PRESIDENT Obama says federal college-aid programs should be expanded - and in return, schools need to be held accountable for their costs and results.
Republican candidate Mitt Romney thinks students should shop around for the best deal and get help from their parents.
Their plans may differ, yet they are similar in one way: They expose the glaring gap of reliable information about colleges' success rates.
Parents can't shop around and schools can't be held accountable if there is no data available. So high school juniors from well-off families make their decisions based on how friendly people were during their tours of pretty campuses, while poor kids gamble that a college degree is worth the risk of going into debt.
A bipartisan initiative in the Senate, pushed by Ron Wyden, D-Ore., and Marco Rubio, R-Fla., might help address this lack of information.
For universities to be efficient or produce better outcomes, we have to collect and disseminate data on both the costs and payoffs of obtaining a degree.
Although they are in the knowledge business, colleges are often ignorant of the "value added" their students might gain from critical thinking and leadership skills.
They are also reticent to tell the public what they already know - for example, data on the costs versus the benefits of remedial education, on how many papers students write, and on what the average annual income is of graduates from their school.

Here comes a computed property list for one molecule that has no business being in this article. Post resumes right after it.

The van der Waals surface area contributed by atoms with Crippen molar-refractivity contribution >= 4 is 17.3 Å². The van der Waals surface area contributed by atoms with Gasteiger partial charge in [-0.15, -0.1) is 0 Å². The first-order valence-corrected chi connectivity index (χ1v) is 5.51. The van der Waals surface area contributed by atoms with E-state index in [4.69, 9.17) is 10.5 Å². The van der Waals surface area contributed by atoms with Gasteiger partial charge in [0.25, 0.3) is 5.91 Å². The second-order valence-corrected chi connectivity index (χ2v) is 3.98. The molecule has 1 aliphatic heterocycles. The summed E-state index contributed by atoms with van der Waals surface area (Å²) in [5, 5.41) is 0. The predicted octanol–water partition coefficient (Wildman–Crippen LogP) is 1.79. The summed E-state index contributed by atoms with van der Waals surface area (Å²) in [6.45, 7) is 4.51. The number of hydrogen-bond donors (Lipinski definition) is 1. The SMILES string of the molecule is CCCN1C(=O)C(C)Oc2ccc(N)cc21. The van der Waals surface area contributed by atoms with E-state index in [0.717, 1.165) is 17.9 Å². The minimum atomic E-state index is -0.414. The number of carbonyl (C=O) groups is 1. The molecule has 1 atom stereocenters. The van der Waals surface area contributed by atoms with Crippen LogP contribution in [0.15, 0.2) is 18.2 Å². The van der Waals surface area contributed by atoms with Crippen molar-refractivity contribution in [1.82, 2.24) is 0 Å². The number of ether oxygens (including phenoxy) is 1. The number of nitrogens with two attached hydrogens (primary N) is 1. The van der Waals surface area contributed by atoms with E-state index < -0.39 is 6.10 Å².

The public craves information on colleges, as shown by the popularity of magazine college rankings. Although we learn about the earnings of some professional-school graduates, in general we don't know much about the success of undergraduates.
Why can't the colleges themselves provide, in a uniform fashion, more information to potential customers, donors and taxpayers?
Enter Sens. Wyden and Rubio. If Wyden, who is relatively liberal, and Rubio, who is conservative, agree that more is better when it comes to providing consumers and policy makers with facts about education costs, remedial instruction and postgraduate average annual earnings, there is no reason colleges should resist.
Some educators will object that a focus on average future earnings is a misleading measure.
Universities provide what economists call a signaling or screening function. The bachelor's degree certification is supposed to give employers some reasonable assurance that the student is fairly bright, a pretty persistent and disciplined worker, and one who is quite knowledgeable about the world.